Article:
I feel a metaphor lurking in the sludgey shadows here. Somehow I am finding it is the roughness,craggy lines and bits of pattern that lend a texture to my work, a texture that adds character and richness, something extra to play with. Perhaps life's textured and rough spots do that too on a grander scale. (Forget the botox, kids, those lines add character!)
We often imagine how we'd like things to turn out, just to our liking; every day sunny, everyone agrees with us, we accomplish each challenge we face with ease. But life often has different plans and sometimes that's where we really develop vision and grow. We can become more compassionate, kinder humans sometimes, after we hit a few rough spots in the road. I heard an executive say one time that he never hires any upper management people that haven't had some sort of rough spot or failure in their life.
When I sit down with the empty board I never really know how a painting will work out, how one colour might show through another, how a rubbed off bit will add some interesting shading, how unexpected outcomes can improve the work (or how sometimes I have to wipe off and repeat and repeat, until things seem done). Life is like that too, good at showing us that ultimately we are not in control, that much is left to serendipity, karma and a bigger picture than our little self can imagine. It's process centred as opposed to results oriented. And sometimes it all takes practice, over and over and over.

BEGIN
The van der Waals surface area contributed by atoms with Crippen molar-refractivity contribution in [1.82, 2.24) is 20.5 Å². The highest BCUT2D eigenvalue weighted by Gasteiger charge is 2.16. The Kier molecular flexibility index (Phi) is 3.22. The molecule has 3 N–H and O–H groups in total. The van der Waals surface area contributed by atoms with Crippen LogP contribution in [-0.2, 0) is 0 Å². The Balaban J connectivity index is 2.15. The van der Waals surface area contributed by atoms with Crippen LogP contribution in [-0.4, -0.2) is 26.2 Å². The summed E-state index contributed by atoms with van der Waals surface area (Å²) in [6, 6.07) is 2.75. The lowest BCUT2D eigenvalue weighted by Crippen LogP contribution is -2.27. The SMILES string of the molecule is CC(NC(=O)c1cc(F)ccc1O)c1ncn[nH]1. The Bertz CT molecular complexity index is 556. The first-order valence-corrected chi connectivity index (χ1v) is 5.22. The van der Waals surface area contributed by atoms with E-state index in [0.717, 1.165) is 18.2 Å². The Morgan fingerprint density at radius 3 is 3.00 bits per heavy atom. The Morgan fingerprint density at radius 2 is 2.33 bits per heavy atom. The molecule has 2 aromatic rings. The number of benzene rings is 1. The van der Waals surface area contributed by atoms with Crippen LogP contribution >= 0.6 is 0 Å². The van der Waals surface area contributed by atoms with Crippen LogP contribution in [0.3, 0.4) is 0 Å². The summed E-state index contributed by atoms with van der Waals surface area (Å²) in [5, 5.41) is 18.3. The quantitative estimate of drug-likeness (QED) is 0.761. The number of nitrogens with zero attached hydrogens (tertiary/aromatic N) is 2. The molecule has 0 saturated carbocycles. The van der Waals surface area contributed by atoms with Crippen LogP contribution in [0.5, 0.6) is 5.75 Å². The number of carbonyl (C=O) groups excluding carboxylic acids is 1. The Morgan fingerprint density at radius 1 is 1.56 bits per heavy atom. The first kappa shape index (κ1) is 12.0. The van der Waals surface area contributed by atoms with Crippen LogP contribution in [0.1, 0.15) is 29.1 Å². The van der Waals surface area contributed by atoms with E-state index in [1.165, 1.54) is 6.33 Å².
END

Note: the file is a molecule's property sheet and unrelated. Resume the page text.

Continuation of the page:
So in the same flowing creek of thought that says, you can't stand in the same stream twice, so you can't paint the same painting twice. Working on a piece like this reminds me that we can't go backward, that the flow of life is always onward, and I get nervous when someone requests a specific piece. I have concerns about their expectations. And of course my little self worries that they won't like it. But there it is, practice in a nutshell. Just paint. It always makes me think of the Joni Mitchell quip when people are shouting out song requests to her on the live album "Miles of Aisles", "you know no one ever asked Van Gogh to paint "A Starry Night" again. I'm not so sure of that given the nature of our human tendency to go with the familiar, the known! And of course it is a compliment.
So that's what this little painting reminded me of as I worked away at it. It reminded me that it's all good, that I'm not in control and that I just need to do what needs to be done.